McMahon, the chairman of World Wrestling Entertainment, said in announcing the return of the pro football league, which operated for one season, in 2001, before shutting its doors as a $70 million loss for McMahon and broadcast partner NBC, that he will be the sole source of funding for the venture, which might be the first indication to its lack of long-term viability.
The plans are for an eight-team league, with 40-man active rosters and a 10-week regular season that would conclude with playoffs consisting of two semifinal games and a championship game.
The initial outlay for the league is expected to be around $100 million, roughly the value of the stock in WWE that McMahon sold last month to seed Alpha Entertainment, the company that he founded for the project.
The announcement was light on business plans and heavy on aesthetics, such as the running time for games – McMahon, constantly under fire from wrestling fans for the three-hour-plus run time for WWE’s flagship weekly TV show, “Monday Night Raw,” said the ideal running time for XFL games will be around two hours.
“We aren’t going to have much of what the XFL had, including the cheerleaders, who aren’t really part of the game anymore. The audience wants entertainment with football, and that’s what we are going to give them,” McMahon told ESPN.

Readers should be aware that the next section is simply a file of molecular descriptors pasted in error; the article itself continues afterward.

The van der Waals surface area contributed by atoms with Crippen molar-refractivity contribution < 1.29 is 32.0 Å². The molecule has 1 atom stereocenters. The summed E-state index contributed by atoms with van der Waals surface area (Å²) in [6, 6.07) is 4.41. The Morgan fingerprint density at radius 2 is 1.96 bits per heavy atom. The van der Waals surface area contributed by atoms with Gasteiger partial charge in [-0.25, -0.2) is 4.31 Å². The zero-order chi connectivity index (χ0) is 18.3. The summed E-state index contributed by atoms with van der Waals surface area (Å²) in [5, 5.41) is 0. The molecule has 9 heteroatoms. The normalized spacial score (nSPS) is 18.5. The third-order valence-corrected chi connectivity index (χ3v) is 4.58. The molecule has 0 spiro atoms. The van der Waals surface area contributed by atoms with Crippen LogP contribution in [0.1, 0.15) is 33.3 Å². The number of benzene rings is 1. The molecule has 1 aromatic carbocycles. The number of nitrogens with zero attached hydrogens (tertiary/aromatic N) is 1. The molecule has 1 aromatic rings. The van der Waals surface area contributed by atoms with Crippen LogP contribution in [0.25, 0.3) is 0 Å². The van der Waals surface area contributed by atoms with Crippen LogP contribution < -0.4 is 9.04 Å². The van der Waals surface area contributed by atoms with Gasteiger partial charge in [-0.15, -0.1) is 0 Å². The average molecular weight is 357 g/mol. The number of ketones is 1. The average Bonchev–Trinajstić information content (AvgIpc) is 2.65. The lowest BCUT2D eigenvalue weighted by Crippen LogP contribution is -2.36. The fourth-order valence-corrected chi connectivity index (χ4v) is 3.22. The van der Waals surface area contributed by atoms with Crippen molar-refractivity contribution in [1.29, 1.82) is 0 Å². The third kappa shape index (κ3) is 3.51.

Just how much entertainment value the new XFL will be able to offer fans is the big question. Even with gimmicks like the opening scramble, no fair catches and unlimited bump-and-run coverage, and the cheerleaders dressed like strippers on the sidelines, the original XFL failed due to the abysmally poor product on the field.
With $100 million to play with for the whole operation, you’re looking at roughly 60 percent of the single-year salary cap for a single NFL team, and that’s not even accounting for the dollars that the XFL will have to outlay for support personnel, facility rental, TV production and various and sundry other line items.
Another way to put that: the XFL is not going to feature a single player who has even a sliver of a chance of playing in the NFL.
Here’s how you can guarantee this will be the case: in addition to the fact that the league will be severely undercapitalized just in general, McMahon’s grand idea for dealing with player salaries is to have them hinge on wins and losses.
“To me that’s common sense,” McMahon told ESPN. “Everyone in America lives when they perform, they get a raise or bonus. That’s capitalism.”
Actually, capitalism is more about business models working or not working, McMahon seems to think that giving the new XFL a two-year startup phase is the most important feature in terms of determining its potential for success.
The focus for the next year will apparently be on the production and broadcast rights sides of the ledger, with rosters coming into shape, such as you can say that with a straight face, in 2019.
The NFL has nothing to worry about. To be blunt about it, Arena Football has nothing to worry about.
Story by Chris Graham